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Northern Lines

June 9, 2011

Between graduating from university in 2005 and moving to Manchester in 2007, I found writing extremely difficult. Actually it wasn’t the writing – it was the finishing. I would sit down and do some writing – maybe a short story, maybe some of the novel that would become The Leaping – and then I’d stop. And then the next time I sat down, I’d re-read it, and spot a few things that could be improved, or that didn’t make sense, or that I simply didn’t like any more. So I would redraft what I’d done. And then my ‘writing time’, for one reason or another, would have run out. Next time I sat down, the process would repeat itself. And the time after that. Then I’d get disheartened and take a break for a few days. Then I’d come back to it, and re-read it, and think what is this shit? And then, despairingly, I’d start something else. Something that, I promised myself, would be ‘semi-decent’. But of course the process would just repeat itself.

As I say, I wasn’t finishing anything. I was floundering really badly.

It seems obvious, in retrospect. I’d moved from an environment (university) where I had a lot of time to write, deadlines, and frequent, regular workshops to an environment (flat in Whitehaven, with full-time call-centre job) where I had none of those things. I did have time to write, still, but less time, and when you have less time, the pressure to turn out semi-decent/decent material is much greater. You don’t feel like you’ve got time to make mistakes, to write crap, to learn. And so it’s a much bigger deal when you end up discarding something, or something gets rejected. Of course, that learning process – writing crap – is a vital part of the writing practice (for me at least), but that’s little consolation when you’ve spent every night for weeks on a piece of work that, by the end, feels more like something to be ashamed of than proud of.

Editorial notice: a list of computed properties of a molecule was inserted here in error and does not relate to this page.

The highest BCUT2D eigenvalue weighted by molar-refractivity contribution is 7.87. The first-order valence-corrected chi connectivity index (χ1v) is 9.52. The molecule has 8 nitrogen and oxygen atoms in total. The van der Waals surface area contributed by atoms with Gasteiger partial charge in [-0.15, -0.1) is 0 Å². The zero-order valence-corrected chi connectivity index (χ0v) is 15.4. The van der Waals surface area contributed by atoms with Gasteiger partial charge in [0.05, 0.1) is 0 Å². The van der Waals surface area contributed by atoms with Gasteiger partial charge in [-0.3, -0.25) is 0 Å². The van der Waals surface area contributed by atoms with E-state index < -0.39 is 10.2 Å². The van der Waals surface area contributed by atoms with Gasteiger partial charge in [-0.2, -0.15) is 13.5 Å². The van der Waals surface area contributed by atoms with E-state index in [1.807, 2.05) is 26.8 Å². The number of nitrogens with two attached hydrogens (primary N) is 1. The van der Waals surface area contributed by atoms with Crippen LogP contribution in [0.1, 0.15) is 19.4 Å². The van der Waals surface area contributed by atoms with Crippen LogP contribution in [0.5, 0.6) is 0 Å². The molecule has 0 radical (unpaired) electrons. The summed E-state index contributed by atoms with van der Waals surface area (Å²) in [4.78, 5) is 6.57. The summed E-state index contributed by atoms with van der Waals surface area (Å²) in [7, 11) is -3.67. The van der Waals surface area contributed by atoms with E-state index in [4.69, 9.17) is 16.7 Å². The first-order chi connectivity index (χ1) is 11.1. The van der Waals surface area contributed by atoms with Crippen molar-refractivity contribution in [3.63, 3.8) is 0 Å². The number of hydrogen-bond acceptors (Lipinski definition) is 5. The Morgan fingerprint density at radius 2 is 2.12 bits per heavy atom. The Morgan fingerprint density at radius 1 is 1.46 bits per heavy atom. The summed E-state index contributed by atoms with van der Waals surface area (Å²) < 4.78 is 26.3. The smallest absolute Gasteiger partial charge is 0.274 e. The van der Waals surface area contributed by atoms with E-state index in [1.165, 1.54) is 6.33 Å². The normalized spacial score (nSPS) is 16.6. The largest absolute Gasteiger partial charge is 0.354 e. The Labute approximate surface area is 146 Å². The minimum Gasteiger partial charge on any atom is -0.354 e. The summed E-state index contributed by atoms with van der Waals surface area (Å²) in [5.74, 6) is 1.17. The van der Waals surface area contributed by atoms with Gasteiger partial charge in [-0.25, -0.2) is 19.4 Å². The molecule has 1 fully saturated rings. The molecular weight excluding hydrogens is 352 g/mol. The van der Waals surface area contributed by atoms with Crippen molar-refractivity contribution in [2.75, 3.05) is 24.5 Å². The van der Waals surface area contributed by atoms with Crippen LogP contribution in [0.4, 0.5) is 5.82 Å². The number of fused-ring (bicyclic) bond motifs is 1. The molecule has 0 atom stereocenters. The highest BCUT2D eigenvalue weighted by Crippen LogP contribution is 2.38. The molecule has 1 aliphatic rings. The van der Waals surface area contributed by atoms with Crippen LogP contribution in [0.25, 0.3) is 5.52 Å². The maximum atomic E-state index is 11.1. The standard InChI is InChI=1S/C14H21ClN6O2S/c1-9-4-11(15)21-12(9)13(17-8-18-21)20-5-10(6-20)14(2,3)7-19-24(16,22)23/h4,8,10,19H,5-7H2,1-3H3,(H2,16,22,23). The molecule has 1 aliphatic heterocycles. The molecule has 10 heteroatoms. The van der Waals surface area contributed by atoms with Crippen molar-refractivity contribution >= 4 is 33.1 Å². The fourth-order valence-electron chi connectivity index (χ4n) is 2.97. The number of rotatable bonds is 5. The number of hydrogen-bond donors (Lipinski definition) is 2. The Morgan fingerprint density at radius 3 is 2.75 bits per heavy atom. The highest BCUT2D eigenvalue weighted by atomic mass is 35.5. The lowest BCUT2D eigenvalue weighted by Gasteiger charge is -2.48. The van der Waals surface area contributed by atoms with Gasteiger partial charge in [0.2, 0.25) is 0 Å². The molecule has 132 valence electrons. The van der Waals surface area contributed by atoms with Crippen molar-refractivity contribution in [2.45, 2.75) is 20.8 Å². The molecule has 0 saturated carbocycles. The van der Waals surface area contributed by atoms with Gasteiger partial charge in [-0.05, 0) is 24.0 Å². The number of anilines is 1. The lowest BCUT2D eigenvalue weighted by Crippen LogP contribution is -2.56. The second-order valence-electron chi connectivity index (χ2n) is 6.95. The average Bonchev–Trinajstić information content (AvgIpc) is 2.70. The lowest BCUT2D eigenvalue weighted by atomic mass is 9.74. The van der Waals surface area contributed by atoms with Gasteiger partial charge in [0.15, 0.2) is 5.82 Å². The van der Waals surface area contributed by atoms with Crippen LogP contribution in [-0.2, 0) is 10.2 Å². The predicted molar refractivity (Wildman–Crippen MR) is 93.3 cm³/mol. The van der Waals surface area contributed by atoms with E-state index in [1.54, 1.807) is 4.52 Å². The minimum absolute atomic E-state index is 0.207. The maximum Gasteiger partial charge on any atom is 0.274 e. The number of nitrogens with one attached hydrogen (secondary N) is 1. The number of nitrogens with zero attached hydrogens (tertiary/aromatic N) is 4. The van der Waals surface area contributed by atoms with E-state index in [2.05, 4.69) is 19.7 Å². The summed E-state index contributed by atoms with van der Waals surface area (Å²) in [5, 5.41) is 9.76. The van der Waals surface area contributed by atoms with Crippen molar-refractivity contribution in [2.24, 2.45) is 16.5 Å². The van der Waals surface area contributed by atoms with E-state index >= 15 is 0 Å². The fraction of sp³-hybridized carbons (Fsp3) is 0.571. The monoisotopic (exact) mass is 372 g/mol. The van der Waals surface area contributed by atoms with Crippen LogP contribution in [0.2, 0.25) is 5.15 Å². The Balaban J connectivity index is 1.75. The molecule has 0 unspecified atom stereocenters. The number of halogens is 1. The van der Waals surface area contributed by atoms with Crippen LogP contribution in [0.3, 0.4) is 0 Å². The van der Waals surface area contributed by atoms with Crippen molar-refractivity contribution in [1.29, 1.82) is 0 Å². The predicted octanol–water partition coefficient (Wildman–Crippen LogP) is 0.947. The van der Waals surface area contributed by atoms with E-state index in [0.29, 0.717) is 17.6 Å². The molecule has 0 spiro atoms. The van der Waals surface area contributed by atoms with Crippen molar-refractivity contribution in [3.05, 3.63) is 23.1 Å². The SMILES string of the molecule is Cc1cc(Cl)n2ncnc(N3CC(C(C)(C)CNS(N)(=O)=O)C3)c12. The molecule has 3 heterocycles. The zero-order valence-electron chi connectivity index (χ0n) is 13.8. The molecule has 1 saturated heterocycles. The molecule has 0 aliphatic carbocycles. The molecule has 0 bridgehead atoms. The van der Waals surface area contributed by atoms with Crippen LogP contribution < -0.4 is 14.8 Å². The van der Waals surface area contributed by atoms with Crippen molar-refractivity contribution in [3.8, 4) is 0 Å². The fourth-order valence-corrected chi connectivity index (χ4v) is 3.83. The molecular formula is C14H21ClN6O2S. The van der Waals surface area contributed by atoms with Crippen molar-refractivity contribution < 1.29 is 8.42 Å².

Anyway – the most important thing that I was missing was real, critical feedback. Which for me is vital. Not just because other people see weaknesses that you don’t, but because they see strengths that you don’t. (A scribbled ‘haha!’ in the margin of one page can make a world of difference to how you feel about the whole novel you’re writing). And of equal importance – the fact that, once the piece of writing is in somebody else’s hands, you can’t touch it. You can’t tweak it any more. It’s too late. It’s not a deadline as such, but it’s a cut-off point – that handing-over to a reader – that marks, for me, the end of the first draft. Or the second. Or whatever it is that you’re getting feedback on.

Which brings me to the point of this blog post, really. I wanted to just discuss, briefly, why receiving feedback is so crucial to me. It helps me improve my writing, but first and foremost it enables me to write at all. And the way I get that regular feedback now is via a writing group – The Northern Lines. We’ve been going just over a year, and meet in either Preston or Manchester every three weeks, and we discuss the work of two of the group members. (There are six of us in total). So we take it in turn to discuss our work. In effect, this means that we each have a deadline every nine weeks, and every three weeks we have a workshop that is invariably illuminating, whoever’s work is being critiqued. It’s fun, as well as helpful. And it’s in a pub. The other members are Andrew Hurley, Zoe Lambert, Sally Cook, Emma Unsworth, and Jenn Ashworth. (Thanks all!)